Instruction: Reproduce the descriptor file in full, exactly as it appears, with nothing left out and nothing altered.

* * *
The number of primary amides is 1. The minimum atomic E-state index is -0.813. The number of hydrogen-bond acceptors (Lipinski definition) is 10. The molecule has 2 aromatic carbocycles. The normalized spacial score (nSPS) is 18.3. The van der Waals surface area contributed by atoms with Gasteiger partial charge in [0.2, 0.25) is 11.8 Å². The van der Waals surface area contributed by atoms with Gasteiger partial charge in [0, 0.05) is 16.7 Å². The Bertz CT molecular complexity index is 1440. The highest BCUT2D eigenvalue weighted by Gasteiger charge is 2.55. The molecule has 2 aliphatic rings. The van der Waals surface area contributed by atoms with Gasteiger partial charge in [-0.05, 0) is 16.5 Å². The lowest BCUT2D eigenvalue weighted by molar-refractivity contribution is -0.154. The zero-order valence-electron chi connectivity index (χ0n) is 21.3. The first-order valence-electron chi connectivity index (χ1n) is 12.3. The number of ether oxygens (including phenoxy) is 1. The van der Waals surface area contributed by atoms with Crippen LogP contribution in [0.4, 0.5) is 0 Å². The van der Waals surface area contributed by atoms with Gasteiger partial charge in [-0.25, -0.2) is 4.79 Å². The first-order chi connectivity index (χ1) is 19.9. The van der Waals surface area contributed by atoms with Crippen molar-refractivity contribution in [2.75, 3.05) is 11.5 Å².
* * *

The number of primary amides is 1. The minimum atomic E-state index is -0.813. The number of hydrogen-bond acceptors (Lipinski definition) is 10. The molecule has 2 aromatic carbocycles. The normalized spacial score (nSPS) is 18.3. The van der Waals surface area contributed by atoms with Gasteiger partial charge in [0.2, 0.25) is 11.8 Å². The van der Waals surface area contributed by atoms with Gasteiger partial charge in [0, 0.05) is 16.7 Å². The Bertz CT molecular complexity index is 1440. The highest BCUT2D eigenvalue weighted by Gasteiger charge is 2.55. The molecule has 2 aliphatic rings. The van der Waals surface area contributed by atoms with Gasteiger partial charge in [-0.05, 0) is 16.5 Å². The lowest BCUT2D eigenvalue weighted by molar-refractivity contribution is -0.154. The zero-order valence-electron chi connectivity index (χ0n) is 21.3. The first-order valence-electron chi connectivity index (χ1n) is 12.3. The number of ether oxygens (including phenoxy) is 1. The van der Waals surface area contributed by atoms with Crippen LogP contribution in [0.4, 0.5) is 0 Å². The van der Waals surface area contributed by atoms with Gasteiger partial charge in [-0.25, -0.2) is 4.79 Å². The first-order chi connectivity index (χ1) is 19.9. The van der Waals surface area contributed by atoms with Crippen molar-refractivity contribution in [2.75, 3.05) is 11.5 Å².